We learn that in EM’s spill response plans, the media management section is four times longer than the section on oil removal (cleanup) and eight times longer than its material on resource protection. What are the implications of a corporation obsessing about image management (surface) at the expense of taking actual responsibility for the damages it inflicts (substance)? Mr. Coll declines to address that question.
A high-level EM employee reported that its system for maintaining confidential information was far more severe than anything she had seen while previously holding a top secret clearance at the White House. The ExxonMobil culture is safety-obsessed and hyperdisciplined. It worships profit – as do stockholders and much of U.S. culture, despite the appalling prices often paid for those profits. The worst of those prices is EM’s long denial of global warming and aggressive disinformation campaign that prevented early action.
Mr. Coll’s investigative journalism and writing are impartial as Jack Webb in Dragnet: ‘just the facts’. This style wins him steady access to interviews with heavyweights like Lee Raymond, the retired long-time CEO of EM. However, facts are static of themselves. They don’t lead to transformation. An example of a transformative nonfiction book was Rachel Carson’s 1962 book Silent Spring. Ms. Carson updated our culture’s mental maps and created an awakened population which eventually insisted on governmental reforms in pesticide use – and a significantly healthier country.
Mr. Coll swallows assumptions that should be pulled from our collective mouths and examined with hard eyes. Yes, we are oil-addicted. Therefore, what about living differently than we’re living now, using less oil and gasoline? Humans have changed their lifestyles throughout their entire history, adapting to innumerable changes, and managing to thrive. Mr. Coll assumes that is out of the question, while all the science on global warming makes clear that our world will experience massive disruptions as temperatures and oceans rise. We will have to change. Mr. Coll doesn’t address that. He is facing the past, not the future.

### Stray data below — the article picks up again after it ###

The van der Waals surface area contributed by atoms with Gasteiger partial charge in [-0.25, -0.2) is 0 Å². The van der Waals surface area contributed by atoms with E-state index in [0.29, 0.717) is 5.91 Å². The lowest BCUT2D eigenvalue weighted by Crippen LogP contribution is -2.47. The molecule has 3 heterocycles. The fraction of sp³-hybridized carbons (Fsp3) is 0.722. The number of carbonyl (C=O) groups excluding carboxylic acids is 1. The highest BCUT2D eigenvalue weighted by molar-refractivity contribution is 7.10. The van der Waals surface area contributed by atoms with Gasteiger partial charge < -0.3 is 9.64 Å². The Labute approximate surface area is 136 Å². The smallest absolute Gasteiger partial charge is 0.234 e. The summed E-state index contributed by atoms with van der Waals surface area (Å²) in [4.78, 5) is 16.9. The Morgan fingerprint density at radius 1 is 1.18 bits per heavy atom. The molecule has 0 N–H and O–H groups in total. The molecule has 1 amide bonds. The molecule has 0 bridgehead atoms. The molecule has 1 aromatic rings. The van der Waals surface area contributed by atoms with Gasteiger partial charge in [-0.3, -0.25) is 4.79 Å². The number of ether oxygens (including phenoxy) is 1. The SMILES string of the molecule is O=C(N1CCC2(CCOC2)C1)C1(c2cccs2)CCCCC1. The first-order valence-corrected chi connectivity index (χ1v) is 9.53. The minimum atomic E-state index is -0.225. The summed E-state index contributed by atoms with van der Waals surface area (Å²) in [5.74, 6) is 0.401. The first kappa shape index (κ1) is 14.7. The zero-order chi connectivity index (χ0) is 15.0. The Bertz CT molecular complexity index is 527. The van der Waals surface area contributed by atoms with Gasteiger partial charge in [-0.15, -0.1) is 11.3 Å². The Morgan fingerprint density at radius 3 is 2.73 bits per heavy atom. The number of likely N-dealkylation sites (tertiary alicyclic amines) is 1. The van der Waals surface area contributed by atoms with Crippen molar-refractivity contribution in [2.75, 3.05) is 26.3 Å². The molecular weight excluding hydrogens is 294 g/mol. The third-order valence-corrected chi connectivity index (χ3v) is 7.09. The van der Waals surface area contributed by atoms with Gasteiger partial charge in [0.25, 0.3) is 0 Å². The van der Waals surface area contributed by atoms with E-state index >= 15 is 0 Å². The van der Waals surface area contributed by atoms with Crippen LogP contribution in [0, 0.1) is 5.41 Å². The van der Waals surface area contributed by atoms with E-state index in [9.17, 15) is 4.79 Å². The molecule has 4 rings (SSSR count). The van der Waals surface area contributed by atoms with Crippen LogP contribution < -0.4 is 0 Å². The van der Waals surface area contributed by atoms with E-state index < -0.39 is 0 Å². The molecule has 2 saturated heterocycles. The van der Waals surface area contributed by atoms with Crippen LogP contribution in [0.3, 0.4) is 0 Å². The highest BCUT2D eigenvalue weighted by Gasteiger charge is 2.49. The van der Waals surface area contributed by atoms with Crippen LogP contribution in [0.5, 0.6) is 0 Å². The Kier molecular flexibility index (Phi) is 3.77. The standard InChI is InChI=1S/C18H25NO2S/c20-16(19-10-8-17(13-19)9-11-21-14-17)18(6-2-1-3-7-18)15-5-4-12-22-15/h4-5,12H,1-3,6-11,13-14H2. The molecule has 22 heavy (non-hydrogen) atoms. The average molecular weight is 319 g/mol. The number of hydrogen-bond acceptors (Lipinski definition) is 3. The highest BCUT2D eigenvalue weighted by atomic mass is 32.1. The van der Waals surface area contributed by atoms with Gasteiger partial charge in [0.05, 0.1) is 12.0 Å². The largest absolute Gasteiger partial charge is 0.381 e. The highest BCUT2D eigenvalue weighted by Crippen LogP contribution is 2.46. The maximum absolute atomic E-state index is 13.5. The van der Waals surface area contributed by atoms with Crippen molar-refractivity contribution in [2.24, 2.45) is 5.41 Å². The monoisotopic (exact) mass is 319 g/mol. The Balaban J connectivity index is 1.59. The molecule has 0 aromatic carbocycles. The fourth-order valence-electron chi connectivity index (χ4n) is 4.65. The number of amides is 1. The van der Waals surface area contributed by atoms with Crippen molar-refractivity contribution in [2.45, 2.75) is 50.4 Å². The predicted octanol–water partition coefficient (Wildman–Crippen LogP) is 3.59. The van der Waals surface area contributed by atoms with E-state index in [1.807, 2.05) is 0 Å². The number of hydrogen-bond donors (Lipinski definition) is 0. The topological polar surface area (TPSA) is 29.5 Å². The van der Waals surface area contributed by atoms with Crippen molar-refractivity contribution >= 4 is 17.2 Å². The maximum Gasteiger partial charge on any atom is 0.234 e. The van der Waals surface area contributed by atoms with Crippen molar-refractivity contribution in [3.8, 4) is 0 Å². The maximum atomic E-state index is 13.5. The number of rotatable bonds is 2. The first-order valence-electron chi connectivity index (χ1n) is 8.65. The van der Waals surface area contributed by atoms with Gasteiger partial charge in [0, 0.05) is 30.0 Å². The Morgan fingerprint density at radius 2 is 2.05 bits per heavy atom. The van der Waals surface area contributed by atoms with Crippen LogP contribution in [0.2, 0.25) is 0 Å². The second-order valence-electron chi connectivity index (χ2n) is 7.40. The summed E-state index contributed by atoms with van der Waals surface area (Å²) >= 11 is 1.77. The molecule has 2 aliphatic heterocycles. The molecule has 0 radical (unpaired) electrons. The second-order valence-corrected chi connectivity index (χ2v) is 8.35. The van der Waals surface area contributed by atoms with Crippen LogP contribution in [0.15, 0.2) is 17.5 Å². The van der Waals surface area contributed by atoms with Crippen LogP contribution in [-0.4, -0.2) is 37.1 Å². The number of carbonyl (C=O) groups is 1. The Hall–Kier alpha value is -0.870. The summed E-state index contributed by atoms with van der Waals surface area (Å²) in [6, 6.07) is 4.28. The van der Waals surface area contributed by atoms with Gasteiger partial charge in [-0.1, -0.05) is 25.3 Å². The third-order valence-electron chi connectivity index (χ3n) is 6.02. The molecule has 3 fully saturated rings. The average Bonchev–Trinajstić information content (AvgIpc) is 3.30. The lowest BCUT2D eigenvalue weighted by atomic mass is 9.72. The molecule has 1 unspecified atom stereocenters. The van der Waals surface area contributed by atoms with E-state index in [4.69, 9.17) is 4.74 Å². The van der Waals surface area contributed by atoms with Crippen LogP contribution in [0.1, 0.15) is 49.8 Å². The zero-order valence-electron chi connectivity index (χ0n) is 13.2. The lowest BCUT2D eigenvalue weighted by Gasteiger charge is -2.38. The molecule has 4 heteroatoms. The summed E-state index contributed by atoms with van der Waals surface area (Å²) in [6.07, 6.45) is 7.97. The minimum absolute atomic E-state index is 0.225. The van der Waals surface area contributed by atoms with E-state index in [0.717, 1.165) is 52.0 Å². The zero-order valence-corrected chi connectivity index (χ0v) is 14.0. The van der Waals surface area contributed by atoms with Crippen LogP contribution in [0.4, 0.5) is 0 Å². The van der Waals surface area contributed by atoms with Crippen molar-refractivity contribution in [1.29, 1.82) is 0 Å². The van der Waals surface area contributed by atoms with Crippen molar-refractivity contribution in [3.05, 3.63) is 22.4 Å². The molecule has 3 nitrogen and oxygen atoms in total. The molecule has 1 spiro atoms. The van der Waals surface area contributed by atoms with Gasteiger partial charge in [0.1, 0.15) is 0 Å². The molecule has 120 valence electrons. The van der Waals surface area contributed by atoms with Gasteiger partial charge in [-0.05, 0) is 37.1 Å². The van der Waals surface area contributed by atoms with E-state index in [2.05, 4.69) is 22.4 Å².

Mr. Coll closes his massive work with a comparison/contrast of EM’s and the U.S.’s financial profiles. In 1999 they were both solvent, with revenues larger than expenditures [this was at the close of Clinton’s eight years of presidency]. By August 2012, the net cash flow of the US was negative 5.7 trillion. EM’s net cash flow was positive 493 billion. Important information. But, what are its implications? How should responsible citizens respond to a corporation that dwarfs their own government in strength? Mr. Coll declines to give us any ideas.
Private Empire gives us a feast of data. But it doesn’t offer us vision or leadership — and those are the nutrients that our global-warming-imperiled world sorely lacks. I know Mr. Coll didn’t set out to write a visionary book. But I suggest that, having already won two Pulitzers for ‘just the facts’ books, that his fellow citizens need him to travel outside that box. I challenge Mr. Coll, whom I sincerely respect, to stretch beyond fact-based, traditional journalism into writing that gives us visionary leadership.